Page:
My take on…Tim Burton’s Dark Shadows

My take on…Tim Burton’s Dark Shadows

“Mercy.  There was a time when I needed it.  A time that I…I begged for it from those who could so easily have given it: from those who could have understood and helped. But they chose not to…and now, I choose not to.”
–Barnabas Collins (played by Jonathan Frid)
Dark Shadows episode 257
screenplay by Malcolm Marmorstein

Reviewers have not been particularly merciful to Tim Burton’s Dark Shadows.

While the trailer made me mad, I was willing to wait and see if the movie was the silly farce shown in that trailer or not.

Honestly, it was more serious than that…although there were farcical elements. Tonally, I’d put it along the line of Death Becomes Her…there were silly things (lots of them), but there was an attempt to give us some horror as well. I’m not quite sure I understand the point of the campaign: I don’t think people would walk into it expecting a comedy, and say, “Wow, that wasn’t what I wanted…but it was good.”


Let me say first that I have watched more than one hundred episodes of the original 1960s series…recently. I also watched the show when it was originally broadcast.

However, I don’t think that I am strictly judging it by comparison.

I found the movie surprisingly…uninteresting. Not bad or offensive, which is what I thought it might be for fans of the series. The moviemakers didn’t disrespect the original, which would have been possible. There were many nods to the TV show. Even some of the original cast members cameo, and are specifically invited to the party (you may notice them with that much information).

No, I think the main problem is that Barnabas Collins is undeniably the hero of the piece (despite violently killing people), but there was very little drama in that for me. When Barnabas was alive, he was a philanderer and seemed to be…a bit of a lazy, self-entitled aristocrat. After he is cursed to be a vampire, he doesn’t seem to have gained much true nobility. He seemed…petulant about the situation, not self-sacrificing…or even vengeful.

He was a vampire without teeth.

It’s very hard to maintain a movie when the protagonist doesn’t appear to have any real driving motivations, just situations.

Were there funny sight gags?

A few…most of them were pretty obvious. There were some good bits of Burton whimsy…there was a complex mechanism I particularly enjoyed.

This is all very different from the series. There was a lot of suspense about whether people would discover Barnabas was a vampire…here, it’s just stated right out, no surprises. Barnabas was tortured…and evil. That was part of what made him interesting. We understood that Jonathan Frid’s Barnabas Collins wouldn’t have chosen to be a vampire…but that he might have been cruel even if he hadn’t been.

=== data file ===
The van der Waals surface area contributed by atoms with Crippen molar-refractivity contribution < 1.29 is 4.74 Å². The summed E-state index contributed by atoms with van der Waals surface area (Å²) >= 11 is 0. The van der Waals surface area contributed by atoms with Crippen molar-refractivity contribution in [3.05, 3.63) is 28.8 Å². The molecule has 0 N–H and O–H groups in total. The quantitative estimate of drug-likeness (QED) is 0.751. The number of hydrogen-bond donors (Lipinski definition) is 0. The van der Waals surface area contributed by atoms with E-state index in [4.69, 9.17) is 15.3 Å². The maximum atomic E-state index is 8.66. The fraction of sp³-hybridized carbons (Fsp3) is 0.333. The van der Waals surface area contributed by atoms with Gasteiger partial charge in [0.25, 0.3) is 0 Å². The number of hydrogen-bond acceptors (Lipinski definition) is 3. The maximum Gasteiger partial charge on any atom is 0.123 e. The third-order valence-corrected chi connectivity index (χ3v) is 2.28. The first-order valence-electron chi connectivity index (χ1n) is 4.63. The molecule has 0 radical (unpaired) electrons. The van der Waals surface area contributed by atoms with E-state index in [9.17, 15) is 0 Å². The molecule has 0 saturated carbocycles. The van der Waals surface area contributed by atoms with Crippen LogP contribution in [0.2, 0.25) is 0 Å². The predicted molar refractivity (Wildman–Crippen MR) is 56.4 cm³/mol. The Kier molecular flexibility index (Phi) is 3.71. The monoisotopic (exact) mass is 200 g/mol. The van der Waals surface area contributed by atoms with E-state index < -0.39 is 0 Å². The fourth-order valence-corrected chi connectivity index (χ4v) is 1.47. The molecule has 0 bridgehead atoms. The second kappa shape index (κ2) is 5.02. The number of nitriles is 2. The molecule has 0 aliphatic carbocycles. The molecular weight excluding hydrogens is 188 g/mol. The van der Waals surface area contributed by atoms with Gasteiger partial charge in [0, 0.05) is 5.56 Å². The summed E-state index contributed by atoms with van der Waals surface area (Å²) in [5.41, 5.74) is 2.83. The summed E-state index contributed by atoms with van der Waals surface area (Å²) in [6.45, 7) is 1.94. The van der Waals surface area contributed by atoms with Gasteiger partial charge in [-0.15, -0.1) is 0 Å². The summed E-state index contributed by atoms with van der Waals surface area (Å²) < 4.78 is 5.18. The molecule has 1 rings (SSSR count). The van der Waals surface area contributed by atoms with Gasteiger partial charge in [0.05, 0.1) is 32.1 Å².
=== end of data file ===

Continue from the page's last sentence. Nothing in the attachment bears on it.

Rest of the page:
Removing that complexity simply makes the story less engaging.


There were a few good performances.

The amazing Chloë Grace Moretz was at times mesmerizing in a period performance (the movie is set 25 years before the actor was born). She’s already done some great work, and has more in front of her.

Eva Green had great fun as the primary antagonist, Angelique Bouchard. She brought a lot of life to the movie.

At some point, I’m going to get over British actors doing American accents (that used to be pretty impossible…even Laurence Olivier couldn’t pull it off), but Helena Bonham Carter handles it beautifully as Dr. Julia Hoffman (an important character in the TV series). I would say that the role was a bit underwritten, but she was intriguing.

Unfortunately, I didn’t feel like either Michelle Pfeiffer or Jackie Earle Haley found anything that wasn’t on the page.

Speaking of the script, I think Seth Grahame-Smith may not be the mainstream screenwriting success some might have hoped at the end of this year.  The next test will be Abraham Lincoln: Vampire Hunter…and I won’t say that I felt a lot of enthusiasm at the trailer (which ran before Dark Shadows). That doesn’t mean that it won’t happen, but I think not in 2012. Dark Shadows didn’t especially impress me, although it was a complicated assignment (it’s not easy to adapt a show that had over 1,000 episodes!).

Bottom line…I wouldn’t avoid seeing it, even if you are a fan. It’s the kind of movie that might be a great time passer on an airline or some slow late night.

Have a different opinion? Feel free to let me and me readers know.

This post by Bufo Calvin originally appeared in the The Measured Circle blog.


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